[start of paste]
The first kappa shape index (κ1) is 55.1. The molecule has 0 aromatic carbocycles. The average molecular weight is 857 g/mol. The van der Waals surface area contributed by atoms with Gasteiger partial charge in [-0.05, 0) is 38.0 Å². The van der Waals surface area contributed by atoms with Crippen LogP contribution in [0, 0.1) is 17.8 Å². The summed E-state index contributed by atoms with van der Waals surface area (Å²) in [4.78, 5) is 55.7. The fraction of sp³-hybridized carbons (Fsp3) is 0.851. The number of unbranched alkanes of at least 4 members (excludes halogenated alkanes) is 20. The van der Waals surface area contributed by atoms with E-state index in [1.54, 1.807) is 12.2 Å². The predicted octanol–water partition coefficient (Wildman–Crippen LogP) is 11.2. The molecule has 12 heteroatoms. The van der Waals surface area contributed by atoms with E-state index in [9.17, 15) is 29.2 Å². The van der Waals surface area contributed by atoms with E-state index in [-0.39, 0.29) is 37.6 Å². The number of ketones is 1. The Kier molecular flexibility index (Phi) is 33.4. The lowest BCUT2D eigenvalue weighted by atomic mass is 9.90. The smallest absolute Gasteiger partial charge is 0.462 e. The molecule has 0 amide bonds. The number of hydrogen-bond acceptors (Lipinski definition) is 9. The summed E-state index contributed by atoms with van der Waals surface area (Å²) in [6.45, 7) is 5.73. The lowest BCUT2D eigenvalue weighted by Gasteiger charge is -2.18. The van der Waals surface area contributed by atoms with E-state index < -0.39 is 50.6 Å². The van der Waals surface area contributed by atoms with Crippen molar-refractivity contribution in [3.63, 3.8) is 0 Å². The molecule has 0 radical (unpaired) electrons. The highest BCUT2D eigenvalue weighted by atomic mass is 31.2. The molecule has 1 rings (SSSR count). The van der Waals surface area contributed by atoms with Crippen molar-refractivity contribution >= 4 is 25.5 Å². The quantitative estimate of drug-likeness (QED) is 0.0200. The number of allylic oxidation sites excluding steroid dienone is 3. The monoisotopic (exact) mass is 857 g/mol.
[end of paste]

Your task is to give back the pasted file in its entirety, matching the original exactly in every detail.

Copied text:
The first kappa shape index (κ1) is 55.1. The molecule has 0 aromatic carbocycles. The average molecular weight is 857 g/mol. The van der Waals surface area contributed by atoms with Gasteiger partial charge in [-0.05, 0) is 38.0 Å². The van der Waals surface area contributed by atoms with Crippen LogP contribution in [0, 0.1) is 17.8 Å². The summed E-state index contributed by atoms with van der Waals surface area (Å²) in [4.78, 5) is 55.7. The fraction of sp³-hybridized carbons (Fsp3) is 0.851. The number of unbranched alkanes of at least 4 members (excludes halogenated alkanes) is 20. The van der Waals surface area contributed by atoms with E-state index in [1.54, 1.807) is 12.2 Å². The predicted octanol–water partition coefficient (Wildman–Crippen LogP) is 11.2. The molecule has 12 heteroatoms. The van der Waals surface area contributed by atoms with E-state index in [9.17, 15) is 29.2 Å². The van der Waals surface area contributed by atoms with E-state index in [-0.39, 0.29) is 37.6 Å². The number of ketones is 1. The Kier molecular flexibility index (Phi) is 33.4. The lowest BCUT2D eigenvalue weighted by atomic mass is 9.90. The smallest absolute Gasteiger partial charge is 0.462 e. The molecule has 0 amide bonds. The number of hydrogen-bond acceptors (Lipinski definition) is 9. The summed E-state index contributed by atoms with van der Waals surface area (Å²) in [6.45, 7) is 5.73. The lowest BCUT2D eigenvalue weighted by Gasteiger charge is -2.18. The van der Waals surface area contributed by atoms with E-state index < -0.39 is 50.6 Å². The van der Waals surface area contributed by atoms with Crippen molar-refractivity contribution in [3.63, 3.8) is 0 Å². The molecule has 0 radical (unpaired) electrons. The highest BCUT2D eigenvalue weighted by atomic mass is 31.2. The molecule has 1 rings (SSSR count). The van der Waals surface area contributed by atoms with Crippen molar-refractivity contribution >= 4 is 25.5 Å². The quantitative estimate of drug-likeness (QED) is 0.0200. The number of allylic oxidation sites excluding steroid dienone is 3. The monoisotopic (exact) mass is 857 g/mol.